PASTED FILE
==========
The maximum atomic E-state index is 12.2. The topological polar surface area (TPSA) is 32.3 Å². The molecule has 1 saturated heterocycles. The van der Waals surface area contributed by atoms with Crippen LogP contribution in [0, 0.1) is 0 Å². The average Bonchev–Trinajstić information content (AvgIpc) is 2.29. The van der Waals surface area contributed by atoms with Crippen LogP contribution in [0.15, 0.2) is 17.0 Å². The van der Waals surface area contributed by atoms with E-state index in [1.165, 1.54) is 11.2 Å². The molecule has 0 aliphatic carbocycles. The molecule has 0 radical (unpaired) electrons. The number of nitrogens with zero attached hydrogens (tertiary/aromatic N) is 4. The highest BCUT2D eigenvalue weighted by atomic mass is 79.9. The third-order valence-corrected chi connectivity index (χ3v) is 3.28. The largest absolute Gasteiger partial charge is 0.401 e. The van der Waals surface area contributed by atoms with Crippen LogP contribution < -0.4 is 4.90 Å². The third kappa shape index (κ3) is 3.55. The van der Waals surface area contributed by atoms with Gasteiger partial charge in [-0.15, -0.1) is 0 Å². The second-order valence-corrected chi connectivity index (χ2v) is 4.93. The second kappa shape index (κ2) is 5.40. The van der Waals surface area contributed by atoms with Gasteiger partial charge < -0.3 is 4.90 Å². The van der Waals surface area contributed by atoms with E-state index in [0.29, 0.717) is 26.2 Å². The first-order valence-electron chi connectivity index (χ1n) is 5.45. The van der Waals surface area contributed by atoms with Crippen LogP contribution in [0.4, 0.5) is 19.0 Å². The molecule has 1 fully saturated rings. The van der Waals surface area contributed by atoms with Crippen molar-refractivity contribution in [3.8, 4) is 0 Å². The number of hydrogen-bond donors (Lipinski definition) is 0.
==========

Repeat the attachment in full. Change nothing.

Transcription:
The maximum atomic E-state index is 12.2. The topological polar surface area (TPSA) is 32.3 Å². The molecule has 1 saturated heterocycles. The van der Waals surface area contributed by atoms with Crippen LogP contribution in [0, 0.1) is 0 Å². The average Bonchev–Trinajstić information content (AvgIpc) is 2.29. The van der Waals surface area contributed by atoms with Crippen LogP contribution in [0.15, 0.2) is 17.0 Å². The van der Waals surface area contributed by atoms with E-state index in [1.165, 1.54) is 11.2 Å². The molecule has 0 aliphatic carbocycles. The molecule has 0 radical (unpaired) electrons. The number of nitrogens with zero attached hydrogens (tertiary/aromatic N) is 4. The highest BCUT2D eigenvalue weighted by atomic mass is 79.9. The third-order valence-corrected chi connectivity index (χ3v) is 3.28. The largest absolute Gasteiger partial charge is 0.401 e. The van der Waals surface area contributed by atoms with Crippen LogP contribution < -0.4 is 4.90 Å². The third kappa shape index (κ3) is 3.55. The van der Waals surface area contributed by atoms with Gasteiger partial charge in [-0.15, -0.1) is 0 Å². The second-order valence-corrected chi connectivity index (χ2v) is 4.93. The second kappa shape index (κ2) is 5.40. The van der Waals surface area contributed by atoms with Gasteiger partial charge < -0.3 is 4.90 Å². The van der Waals surface area contributed by atoms with E-state index in [0.29, 0.717) is 26.2 Å². The first-order valence-electron chi connectivity index (χ1n) is 5.45. The van der Waals surface area contributed by atoms with Crippen LogP contribution in [0.4, 0.5) is 19.0 Å². The molecule has 1 fully saturated rings. The van der Waals surface area contributed by atoms with Crippen molar-refractivity contribution in [3.8, 4) is 0 Å². The number of hydrogen-bond donors (Lipinski definition) is 0.